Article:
# Calculate required valve diameter (Darcy-Weisbach)

• Faustulus
In summary: The discharge rate is in litres/minute and the height of the water level is in metres. The discharge velocity is in metres/second. According to the calculator, the discharge velocity would be about 54 metres/second if the water level was at the top of the tank and about 12 metres/second if the water level was at the bottom. The discharge velocity would be too slow if the water level was at the middle of the tank.
Faustulus
I am planning to custom build a water tank into which a household washer should discharge it's used water. I have estimated that a tank holding 60 ltrs would be sufficient. This quantity should be released into the building's drainage system within about an hour because the system is old and has difficulty handling surges. My own difficulty is with calculating the required valve diameter. The advice I need is like, "use a 1/4" ball valve (and open it about half)".
Presuming that the draining velocity would be greater with the tank full, my purposes would be served if I could guarantee a maximum discharge rate of near 1 ltr per minute. It doesn't really matter how long the tank takes to drain fully as long as it isn't slower than the washer releases water. According to my research the most water-inefficient washer would use about 50 ltrs per wash which, in my experience, would take about an hour.
Thanks for the help!
Faustulus

It seems like you are putting the cart before the horse. Most people would first figure out what size the washer's drain line is, and then pipe to suit. Once you know the size of the drain line, you then get the proper valve.

A drain rate of 1 L/min is pretty slow. It's also not clear what type of wash cycle you will typically use. A washing machine will initially fill when washing clothes, drain, and then repeat one or more times for the rinse cycle. Would a 60 L tank be sufficient for the most extended wash cycle?

If your building's drainage system has difficulty handling a washing machine, how does it handle shower/bath water?

Thank you for this quick response.
Here is more background:-
The building is an old high rise. They have the experience that the sudden surge of washer discharge causes water to back up on the first floor, suds as high as second. So, they bought washers for community use that discharge into a tank which drains more slowly. No calculations were made but the backup stopped.
After a major renovation I have undertaken I want a washer in my apartment. House rules don't allow that. The board has agreed, however, to let me install one if I can guarantee no back up. So, I am working on how to "guarantee".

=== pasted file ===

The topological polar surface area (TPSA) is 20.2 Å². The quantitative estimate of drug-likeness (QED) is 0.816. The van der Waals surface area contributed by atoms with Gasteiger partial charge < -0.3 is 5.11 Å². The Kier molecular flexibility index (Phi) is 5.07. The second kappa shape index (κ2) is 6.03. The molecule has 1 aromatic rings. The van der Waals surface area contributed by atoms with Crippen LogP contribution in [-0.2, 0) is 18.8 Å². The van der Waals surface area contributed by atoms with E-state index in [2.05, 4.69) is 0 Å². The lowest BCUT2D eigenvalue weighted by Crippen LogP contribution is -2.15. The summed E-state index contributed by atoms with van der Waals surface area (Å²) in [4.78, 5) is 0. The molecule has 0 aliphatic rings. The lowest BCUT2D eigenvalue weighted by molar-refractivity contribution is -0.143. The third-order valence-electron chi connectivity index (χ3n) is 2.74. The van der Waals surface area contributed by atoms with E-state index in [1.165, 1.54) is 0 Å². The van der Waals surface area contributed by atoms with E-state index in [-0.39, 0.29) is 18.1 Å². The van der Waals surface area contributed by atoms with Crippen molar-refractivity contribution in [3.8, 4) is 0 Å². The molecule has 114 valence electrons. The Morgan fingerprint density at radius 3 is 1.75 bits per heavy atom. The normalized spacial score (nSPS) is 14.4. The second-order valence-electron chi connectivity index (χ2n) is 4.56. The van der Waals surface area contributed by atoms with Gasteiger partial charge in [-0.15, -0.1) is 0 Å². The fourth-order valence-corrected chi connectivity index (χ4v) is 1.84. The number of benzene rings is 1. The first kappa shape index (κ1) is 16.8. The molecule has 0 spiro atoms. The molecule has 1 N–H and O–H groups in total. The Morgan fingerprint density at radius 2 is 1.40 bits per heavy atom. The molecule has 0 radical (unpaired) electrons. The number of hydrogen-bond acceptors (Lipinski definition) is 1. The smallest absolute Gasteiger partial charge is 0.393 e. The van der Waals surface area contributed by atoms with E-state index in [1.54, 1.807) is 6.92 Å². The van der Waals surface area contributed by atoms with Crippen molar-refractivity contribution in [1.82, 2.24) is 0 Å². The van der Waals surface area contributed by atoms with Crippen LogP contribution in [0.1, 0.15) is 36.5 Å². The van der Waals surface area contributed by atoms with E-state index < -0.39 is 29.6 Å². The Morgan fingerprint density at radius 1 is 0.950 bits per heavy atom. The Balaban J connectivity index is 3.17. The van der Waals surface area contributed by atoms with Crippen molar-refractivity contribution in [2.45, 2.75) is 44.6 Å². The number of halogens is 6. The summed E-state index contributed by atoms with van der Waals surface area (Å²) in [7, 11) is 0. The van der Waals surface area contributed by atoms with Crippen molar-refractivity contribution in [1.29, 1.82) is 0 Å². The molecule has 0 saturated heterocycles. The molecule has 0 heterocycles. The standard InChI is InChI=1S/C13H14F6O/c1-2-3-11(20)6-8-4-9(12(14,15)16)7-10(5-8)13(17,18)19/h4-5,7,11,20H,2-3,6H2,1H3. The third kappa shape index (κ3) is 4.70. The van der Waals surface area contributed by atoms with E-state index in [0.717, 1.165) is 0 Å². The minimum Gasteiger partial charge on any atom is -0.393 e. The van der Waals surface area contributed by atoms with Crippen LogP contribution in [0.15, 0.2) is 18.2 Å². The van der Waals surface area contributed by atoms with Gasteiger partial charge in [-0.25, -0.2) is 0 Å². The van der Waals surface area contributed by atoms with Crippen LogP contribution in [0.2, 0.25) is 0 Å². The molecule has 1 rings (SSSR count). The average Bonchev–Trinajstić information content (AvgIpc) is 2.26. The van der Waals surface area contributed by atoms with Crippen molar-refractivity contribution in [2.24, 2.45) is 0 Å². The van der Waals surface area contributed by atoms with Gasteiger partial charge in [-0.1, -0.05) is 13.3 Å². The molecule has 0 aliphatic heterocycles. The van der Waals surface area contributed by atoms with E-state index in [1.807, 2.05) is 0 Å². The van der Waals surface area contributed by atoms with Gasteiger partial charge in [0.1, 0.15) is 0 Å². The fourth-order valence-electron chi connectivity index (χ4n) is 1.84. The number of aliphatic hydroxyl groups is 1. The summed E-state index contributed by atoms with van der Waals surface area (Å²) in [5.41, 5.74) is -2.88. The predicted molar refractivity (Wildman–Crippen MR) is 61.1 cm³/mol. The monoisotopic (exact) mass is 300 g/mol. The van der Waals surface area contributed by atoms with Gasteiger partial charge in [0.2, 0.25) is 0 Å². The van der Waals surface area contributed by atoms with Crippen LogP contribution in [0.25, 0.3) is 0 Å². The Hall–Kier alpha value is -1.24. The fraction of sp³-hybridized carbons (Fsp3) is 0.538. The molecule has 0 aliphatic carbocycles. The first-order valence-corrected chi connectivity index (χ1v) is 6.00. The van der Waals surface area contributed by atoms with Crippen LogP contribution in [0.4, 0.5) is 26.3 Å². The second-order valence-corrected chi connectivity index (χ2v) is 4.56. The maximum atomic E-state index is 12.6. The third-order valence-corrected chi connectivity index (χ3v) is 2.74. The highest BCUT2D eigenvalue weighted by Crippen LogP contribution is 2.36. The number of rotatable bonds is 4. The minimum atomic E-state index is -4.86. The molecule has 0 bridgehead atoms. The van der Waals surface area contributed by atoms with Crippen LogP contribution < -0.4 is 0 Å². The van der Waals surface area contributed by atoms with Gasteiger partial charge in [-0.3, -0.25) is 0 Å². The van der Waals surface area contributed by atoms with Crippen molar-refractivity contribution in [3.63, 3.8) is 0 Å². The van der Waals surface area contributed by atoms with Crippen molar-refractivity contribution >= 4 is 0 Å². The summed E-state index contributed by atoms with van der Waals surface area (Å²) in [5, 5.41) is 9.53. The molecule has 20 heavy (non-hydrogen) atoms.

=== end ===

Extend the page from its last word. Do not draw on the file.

I figure, if I use the same system they already have experience with (drain into a tank and release at a measured pace) and dazzle them with a scientific calculation they never did on what they have they will not find fault with it easily while I will be able to enjoy reasonable security from future complaints that my washer is causing suds to emerge two floors above ground level.
50 litres is the maximum a 7kg machine might use for all its washes and rinses. More modern machines (of which I am likely to get a sample) use as little as 20 ltrs to do the same job. I need to discharge this quantity (50 ltrs) not faster than the washer is draining it into the tank, I.e. within about an hour or 1 ltr per minute, give or take 20%.
Thank you for the time you take to help me out.
Faustulus

Bump ...

If you arrange the tank drain to discharge into a sink or a floor drain then you can be sure the discharge pressure is atmospheric. The discharge velocity can then be found from the difference in potential (using (1/2)V^2=gh). Where h is the height of the tank water level above the drain. Using your desired flow rate, you can calculate the area since volumetric flow rate is A*V. The resistance from the pipe and valve will make the actual flow rate lower than what you calculate but that should be OK for what youre trying to achieve. If your drain pipe (from the tank to the sink) is long it might slow you down too much for repeated wash loads) and you would want more accurate predictions --then ask the question in the engineering section, or google (tank discharge rate) to get some more detailed approaches.

1 person
Thank you!
I found a calculator at efunda.com

## 1. What is the Darcy-Weisbach equation?

The Darcy-Weisbach equation is an empirical formula used to calculate the pressure drop in a pipe due to fluid flow. It takes into account factors such as pipe roughness, fluid density, and velocity to determine the required valve diameter.

## 2. What is the significance of calculating required valve diameter?

Calculating the required valve diameter is important in piping systems to ensure efficient and safe fluid flow. An incorrectly sized valve can lead to excessive pressure drop, flow restrictions, and even system failure.

## 3. How do you use the Darcy-Weisbach equation to calculate required valve diameter?

To use the Darcy-Weisbach equation, you will need to know the fluid properties (density and viscosity), pipe characteristics (diameter, length, and roughness), and the desired flow rate. Plug these values into the equation and solve for the required valve diameter.

## 4. Are there any limitations to using the Darcy-Weisbach equation?

The Darcy-Weisbach equation is based on empirical data and may not accurately predict the pressure drop in all situations. It also assumes steady, uniform flow and does not take into account factors such as turbulence or compressibility of the fluid.

## 5. Can the Darcy-Weisbach equation be used for both laminar and turbulent flow?

Yes, the Darcy-Weisbach equation can be used for both laminar and turbulent flow. However, different values for pipe roughness and friction factor may need to be used depending on the flow regime.

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